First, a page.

Ten EU referendum lessons and ten Green ideas for what’s next

The referendum will be a big setback for the left, unless it finds creative responses


The loss of the referendum is likely to be a big setback for Green and left voices in England and Wales – unless creative ways of responding to it are found. In this piece, we explore what they could be.

1.  As many now recognise, there is now a crying need for a Progressive Pact‘ to bring together those determined not to allow Brexit to entrench the power of the Right.

At the think-tank Green House, we will be asking questions of both Green and Labour leadership candidates in the coming weeks to assess whether they are willing to see the writing on the wall and sign up to negotiations for such a pact.

2.  Leave’s most successful slogan was ‘Take back control’. We ought to call this bluff, and get serious about really taking back control. This would mean PR, Lords reform, economic democracy, real devolution within England, and much more.

3.  We should get on the front foot in seeking a new deal for the UK with Europe — something like what Norway has but bargaining for some movement of labour restrictions in return for some loss of single market access.

Any forces on the Left/Green wings of politics who continue to deny that most people in Britain are determined to end EU open-door migration policies are consigning themselves to the dustbin of history.

4.  A bold possibility, depending partly on the response to Brexit in other countries, would be to Reinvent Europe – including shrinking the single currency area – with the aim of the UK going back into a reformed EU in due course (into a non-Eurozone ‘outer circle’). Such a possibility should now be actively considered.

5.  There must be protection for the rights of EU citizens currently living in the UK, rather than leaving them in uncertainty until negotiations are concluded in over two years time.

However, it is also absolutely essential that we understand the concern with immigration, that we don’t abuse all Leavers as ‘racists’ and that we accept withdrawal from unrestricted free movement of labour.

6.  It is time to promote a positive version of anti-globalisation: against unrestricted rule of the market, and for greater localisation. It’s time to make protecting things a clean word, a good word, again.

It’s time for protectionism to go progressive. Brexit may provide an unexpected opportunity for this, because the UK’s trade relations will have to be renegotiated.  

As part of this, the UK should refuse to accept anything on the lines of the proposed TTIP trade deal. 

7.  It’s time for global governance for planetary boundaries, tackling global environmental issues that know no frontiers, issues such as dangerous climate change and biodiversity loss, through stronger global arrangements, and with the Bretton Woods economic institutions (World Bank, IMF, WTO) integrated into UN system rather than operating separately outside – and frequently undermining – it.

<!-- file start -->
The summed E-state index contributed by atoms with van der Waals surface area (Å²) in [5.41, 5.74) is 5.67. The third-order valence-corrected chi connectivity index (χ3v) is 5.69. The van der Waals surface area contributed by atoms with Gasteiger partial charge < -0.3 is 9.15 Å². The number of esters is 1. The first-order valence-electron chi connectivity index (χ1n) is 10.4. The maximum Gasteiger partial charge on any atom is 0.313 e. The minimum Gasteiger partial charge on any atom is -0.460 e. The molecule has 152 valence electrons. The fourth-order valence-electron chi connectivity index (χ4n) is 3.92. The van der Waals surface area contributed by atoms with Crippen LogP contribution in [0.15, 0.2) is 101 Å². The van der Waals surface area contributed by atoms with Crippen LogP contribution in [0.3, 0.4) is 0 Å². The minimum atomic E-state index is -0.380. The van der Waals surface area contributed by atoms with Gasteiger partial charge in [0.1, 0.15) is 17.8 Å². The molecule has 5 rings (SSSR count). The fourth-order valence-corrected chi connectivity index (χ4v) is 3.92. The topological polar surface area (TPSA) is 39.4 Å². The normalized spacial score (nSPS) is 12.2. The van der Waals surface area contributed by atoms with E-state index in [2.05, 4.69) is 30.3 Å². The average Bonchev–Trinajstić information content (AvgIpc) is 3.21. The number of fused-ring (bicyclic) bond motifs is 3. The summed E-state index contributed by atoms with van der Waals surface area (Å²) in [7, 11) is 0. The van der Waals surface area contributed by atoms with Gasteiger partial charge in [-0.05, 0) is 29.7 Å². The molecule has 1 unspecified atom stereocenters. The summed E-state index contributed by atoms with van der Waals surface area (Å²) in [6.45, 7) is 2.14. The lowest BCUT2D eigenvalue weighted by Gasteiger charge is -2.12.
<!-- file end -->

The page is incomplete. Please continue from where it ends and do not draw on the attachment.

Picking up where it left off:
8.  While new negotiations with the EU are taking place, Parliament should retain EU environmental & social protections in UK law. Crucial examples here are the Precautionary Principle and the Habitats Directive.

Moreover, it is crucial that we don’t make the mistake of keeping as part of UK law, without modification, flawed EU directives.

9.  The referendum only resolves one issue: We must resist at every turn the assumption being made in some quarters that The Right and anti-green forces now have any sort of general mandate.

10. The referendum campaign showed the British media at its worst, and demonstrated how hateful rhetoric can flourish in such a dreadful environment. We believe there is a need for media reform

One concrete way to provide the groundwork for a progressive pact would be for Labour, LibDems, Greens, SNP and Plaid to sign up to strong and similar proposals for media reform in this country.


These ten lessons and ten action points together provide a way for progressives to step on to the front foot, rather than staying in defence mode.

Victor Anderson is a former Green Party member of the London Assembly and member of the Green House think-tank.

Rupert Read is a former Norwich Green Party Councillor, and stood for the Green Party in Cambridge in 2015. He chairs Green House

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4 Responses to “Ten EU referendum lessons and ten Green ideas for what’s next”

  1. CR

    It is exactly this sort of thinking that resulted in over a third of Labour voters, particularly in the north of England, voting for Leave in the Referendum and the growth of UKIP support in traditional Labour areas.

    We must take on-board the concerns of the traditional British working-class and not set ourselves up against them and their interests.

  2. BB

    Go on then CR, please explain what you see as ‘the concerns of the traditional working class’; because I’m from a working class background, and a lot of this makes sense to me, especially points 1, 2 & 6.

  3. Andrew Crawford

    “Any forces on the Left/Green wings of politics who continue to deny that most people in Britain are determined to end EU open-door migration policies are consigning themselves to the dustbin of history.”

    This is not something to accept, but change. Most people in Britain also supported austerity, but we are nonetheless fighting it. The economic case for EU migration is pretty clear, and the tension comes in large part from long-term failures in government policy – things we can fix!

  4. Tariq Ziyad

    The arguments against immigration are nothing more than baseless populist rhetoric. I can see why the writers are former greens because giving in to lies is not the way of the green party

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